Review: Yao Ming Family Wines, 2020 Releases
We first tasted the wines of Yao Ming over 10 years ago, when the former Houston Rocket basketballer had just launched his wine brand. Now Ming — who is personally involved in the final blending along with winemaker Tom Hinde — is still cranking out ultra-premium bottlings of primarily cabernet, produced from various Napa-based vineyards.
We recently caught up with the brand and tasted three expressions, two from specific Napa-based AVAs as well as his iconic Yao Ming Family Reserve — all of which have mercifully come down in price, if only a little.
2017 Yao Ming Cabernet Sauvignon Oakville Napa Valley – 100% cabernet. While surprisingly gentle, this is a fairly straightforward representation of Napa cabernet, all cassis and dark chocolate, with light notes of violets evident as the finish builds. Gently brambly and modestly tannic, it’s a wine that will benefit from a few years of aging and tempering, but today it still showcases the bulk of its promise, which run to gentle notes of chocolate and licorice, and a lightly brambly — though still largely fruit-forward — finish. With time in glass, the opulence of the wine becomes more evident, finishing with notes of tea leaf and a hint of jasmine. A- / $120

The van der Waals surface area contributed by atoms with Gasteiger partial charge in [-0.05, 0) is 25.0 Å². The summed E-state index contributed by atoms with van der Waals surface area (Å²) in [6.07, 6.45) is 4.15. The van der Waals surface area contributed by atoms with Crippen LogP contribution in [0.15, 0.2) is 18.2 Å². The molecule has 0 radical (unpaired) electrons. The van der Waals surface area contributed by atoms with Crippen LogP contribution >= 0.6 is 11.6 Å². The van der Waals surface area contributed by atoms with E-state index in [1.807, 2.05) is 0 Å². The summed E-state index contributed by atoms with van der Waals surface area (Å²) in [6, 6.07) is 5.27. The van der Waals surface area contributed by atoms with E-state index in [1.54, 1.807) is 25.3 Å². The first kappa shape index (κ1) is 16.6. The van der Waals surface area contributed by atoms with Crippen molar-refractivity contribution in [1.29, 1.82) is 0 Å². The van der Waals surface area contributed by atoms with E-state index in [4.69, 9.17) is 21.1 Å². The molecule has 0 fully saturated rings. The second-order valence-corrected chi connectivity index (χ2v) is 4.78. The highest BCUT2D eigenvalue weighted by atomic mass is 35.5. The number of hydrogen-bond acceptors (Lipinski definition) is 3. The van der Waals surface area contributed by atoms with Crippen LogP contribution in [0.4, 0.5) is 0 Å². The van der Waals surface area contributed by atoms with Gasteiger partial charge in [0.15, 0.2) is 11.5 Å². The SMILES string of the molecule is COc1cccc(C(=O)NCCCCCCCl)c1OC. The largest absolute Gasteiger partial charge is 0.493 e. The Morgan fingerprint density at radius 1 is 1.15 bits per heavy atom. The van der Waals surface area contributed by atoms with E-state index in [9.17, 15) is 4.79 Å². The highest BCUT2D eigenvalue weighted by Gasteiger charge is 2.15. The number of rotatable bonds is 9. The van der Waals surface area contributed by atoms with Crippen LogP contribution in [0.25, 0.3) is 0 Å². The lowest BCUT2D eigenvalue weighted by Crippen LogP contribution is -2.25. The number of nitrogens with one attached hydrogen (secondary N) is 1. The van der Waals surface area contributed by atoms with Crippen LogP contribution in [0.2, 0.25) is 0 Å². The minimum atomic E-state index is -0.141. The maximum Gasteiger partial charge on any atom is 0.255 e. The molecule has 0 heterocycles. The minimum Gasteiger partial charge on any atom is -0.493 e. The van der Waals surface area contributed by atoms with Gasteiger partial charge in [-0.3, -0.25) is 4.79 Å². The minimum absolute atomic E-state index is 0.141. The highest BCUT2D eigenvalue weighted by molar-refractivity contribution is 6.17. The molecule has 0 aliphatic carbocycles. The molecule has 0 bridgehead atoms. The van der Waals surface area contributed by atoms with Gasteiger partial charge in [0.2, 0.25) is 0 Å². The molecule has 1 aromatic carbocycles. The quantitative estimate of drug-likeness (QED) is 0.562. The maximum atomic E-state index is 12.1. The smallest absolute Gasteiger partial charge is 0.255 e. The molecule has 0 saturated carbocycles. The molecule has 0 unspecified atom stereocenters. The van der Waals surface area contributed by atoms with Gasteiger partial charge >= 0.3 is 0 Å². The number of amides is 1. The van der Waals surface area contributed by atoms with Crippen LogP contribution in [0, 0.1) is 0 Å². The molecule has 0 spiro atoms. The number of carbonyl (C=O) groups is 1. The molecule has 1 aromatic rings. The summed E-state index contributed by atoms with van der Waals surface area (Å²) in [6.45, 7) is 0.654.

2017 Yao Ming Cabernet Sauvignon Rutherford Napa Valley – Another 100% cab, this one comes across as just a touch more restrained than the Oakville bottling, though its notes of cassis are infused with more of a spice element that hints at rosemary, tea leaf, and cola. The finish builds to a chocolate and vanilla-flavored finish, though the overall conclusion is rather drying. B+ / $120
2016 Yao Ming Cabernet Sauvignon Family Reserve Napa Valley – 97% cabernet sauvignon and 3% petit verdot. Incredibly deep with flavor, an initial rush of raspberry and blackberry quickly finds rosemary, thyme, and sage folded in, tempering an otherwise fairly sweet attack. The finish rolls into notes of tobacco and anise, while powerful, almost syrupy cassis notes give the conclusion a surprisingly fruity intensity. The tannins here are already well moderated, but the wine will benefit from a few years in bottle as the flavors coalesce and the aggressive fruit character begins to settle down. One to savor. A- / $258
- Review: Yao Ming Family Wines, 2009 Vintage
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